- Elizabeth Bachinsky (Author)
God of Missed Connections. Nightwood Editions (purchase at Amazon.ca)
- Susan Holbrook (Author)
Joy is so Exhausting. Coach House Books (purchase at Amazon.ca)
- Chus Pato (Author)
m-Talá. Buschek Books (purchase at Amazon.ca)
- Angela Carr (Author)
The Rose Concordance. Book Thug/Literary Press Group of Canada (purchase at Amazon.ca)
Reviewed by Janet Neigh
The Galician poet Chus Pato declares “Farewell, Lyric!,” in her recently translated book m-Talá. In The Rose Concordance, Angela Carr claims, “There is no I.” However, in both of their collections, as well as in the new books by Elizabeth Bachinsky and Susan Holbrook, although transformed and often fractured, subjectivity is alive and well. These four recent collections indicate that reinventing the lyric remains a vital project in contemporary women’s poetry.
In Bachinsky’s God of Missed Connections, the personal becomes plural, as she merges individual and collective history to explore the relationship between identity, ethnicity, and nationality. She brings a poetic lens to history, offering a cultural memory of the Ukrainian Diaspora in Canada often missing from official national narratives. Bachinsky finds this history through research in “the barbed wire of internment camps in what is now Canada’s national parks system,” and through familiar relationships, symbolized by objects such as her mother’s red Ukrainian dance boots. Her torque on the lyric form to explore the politics of genealogy is reminiscent of late twentieth-century Asian Canadian poetry that unfolds ethnic difference into a Prairie landscape, such as Fred Wah’s Waiting for Saskatchewan and Rita Wong’s Monkey Puzzle.
In one of her opening poems, “Goddess of Safe Travel,” addressed to her sister, Bachinsky asks, “Why bother with history?” and then she provides several persuasive answers that convey a personal urgency for connecting the present to the past: “Because to plough it you’ve got to own it”; “Because these questions may never be answered in the way you or I might need”; and lastly “Because I love you.” The lyric address is multiple, calling out to a goddess, her sister, and history itself. History forms the overwhelming missed connection searched for throughout these poems. Bachinsky looks at such topics as a healing folk ritual called a wax ceremony, the 1932-33 famine in Ukraine, Holodomor, and more recently Chernobyl. In the illuminating postscript, Bachinsky explains how this project required her to “locate my self, my gaze, my story.” However, what is most compelling about this book is the refraction of the “I” through a disjointed Ukrainian history.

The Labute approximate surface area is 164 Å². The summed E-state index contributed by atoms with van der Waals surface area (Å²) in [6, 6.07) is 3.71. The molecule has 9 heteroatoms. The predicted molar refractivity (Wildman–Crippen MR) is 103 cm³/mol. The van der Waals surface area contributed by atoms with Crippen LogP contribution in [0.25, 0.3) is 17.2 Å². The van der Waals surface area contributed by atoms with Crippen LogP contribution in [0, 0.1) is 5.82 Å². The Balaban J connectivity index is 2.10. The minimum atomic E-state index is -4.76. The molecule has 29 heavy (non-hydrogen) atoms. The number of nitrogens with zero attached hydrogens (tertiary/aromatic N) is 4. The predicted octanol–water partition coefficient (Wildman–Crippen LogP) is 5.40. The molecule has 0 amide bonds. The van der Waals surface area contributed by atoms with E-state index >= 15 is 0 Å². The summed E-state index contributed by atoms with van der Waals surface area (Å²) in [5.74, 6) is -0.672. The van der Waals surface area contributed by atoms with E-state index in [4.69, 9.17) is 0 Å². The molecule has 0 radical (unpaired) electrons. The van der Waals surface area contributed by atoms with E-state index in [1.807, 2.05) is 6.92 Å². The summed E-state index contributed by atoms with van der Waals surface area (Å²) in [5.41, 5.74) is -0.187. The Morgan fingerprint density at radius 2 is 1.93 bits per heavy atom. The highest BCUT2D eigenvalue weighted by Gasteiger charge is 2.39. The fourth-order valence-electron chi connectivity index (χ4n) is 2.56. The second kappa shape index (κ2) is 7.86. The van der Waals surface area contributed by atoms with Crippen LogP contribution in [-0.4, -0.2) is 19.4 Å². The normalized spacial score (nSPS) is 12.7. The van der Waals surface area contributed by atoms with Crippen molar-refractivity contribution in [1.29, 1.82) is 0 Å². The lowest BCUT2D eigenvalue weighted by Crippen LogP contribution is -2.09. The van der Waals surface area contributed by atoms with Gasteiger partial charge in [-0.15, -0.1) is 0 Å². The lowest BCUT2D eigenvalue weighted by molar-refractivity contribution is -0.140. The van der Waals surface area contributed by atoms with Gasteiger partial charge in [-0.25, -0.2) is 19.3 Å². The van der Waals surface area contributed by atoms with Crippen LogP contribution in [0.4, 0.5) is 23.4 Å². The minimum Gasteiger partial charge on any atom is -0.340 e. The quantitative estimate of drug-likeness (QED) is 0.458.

In Joy Is So Exhausting, Susan Holbrook explores not the past but the vivid experiences of everyday life. Her poems are populated by a diverse array of objects, people, texts, and voices, among them Frederico García Lorca, home inspection reports, petsmart.com, babies, chocolate, kittens, tampon instructions, dogs, and Gertrude Stein. One can feel the influence of Stein’s lesbian domestic themes and pleasurable insistence on Holbrook, who is a professor at the University of Windsor and a notable Stein scholar. Despite the title, the form and content of these poems are anything but tired, bursting with energy, humour, and originality. The poems, many of which incorporate source texts, remind us not to take language and life too seriously, as in her mocking apostrophe, “To Chocolate,” which begins, “You are hunky. Dessert is not the same without you.” Building on the disorienting potential of language to Misled, the title of her first book, these poems celebrate the materiality of language to reorient our everyday desires.
The most compelling piece in Holbrook’s collection is the concluding ten-page prose poem, “Nursery,” which embodies breastfeeding and writing simultaneously as forms of exhausting joy. The intensity and endurance of this poem challenge the assumption that one cannot get any writing done as a new mother. Holbrook’s playful sentence fragments move from left to right to enact the continuous present of nursing: “Left: Lift. Right: Tuft. Left: Loved. Right: Lift her. Left: Richter. Lift her wrote her wrought her daughter laughter lifter sitter safe her light left on her.” Holbrook takes on breastfeeding and motherhood, certainly under-explored topics in contemporary experimental poetry, to transform the isolated lyric “I” into a warm embodied relation through the mother-child dynamic.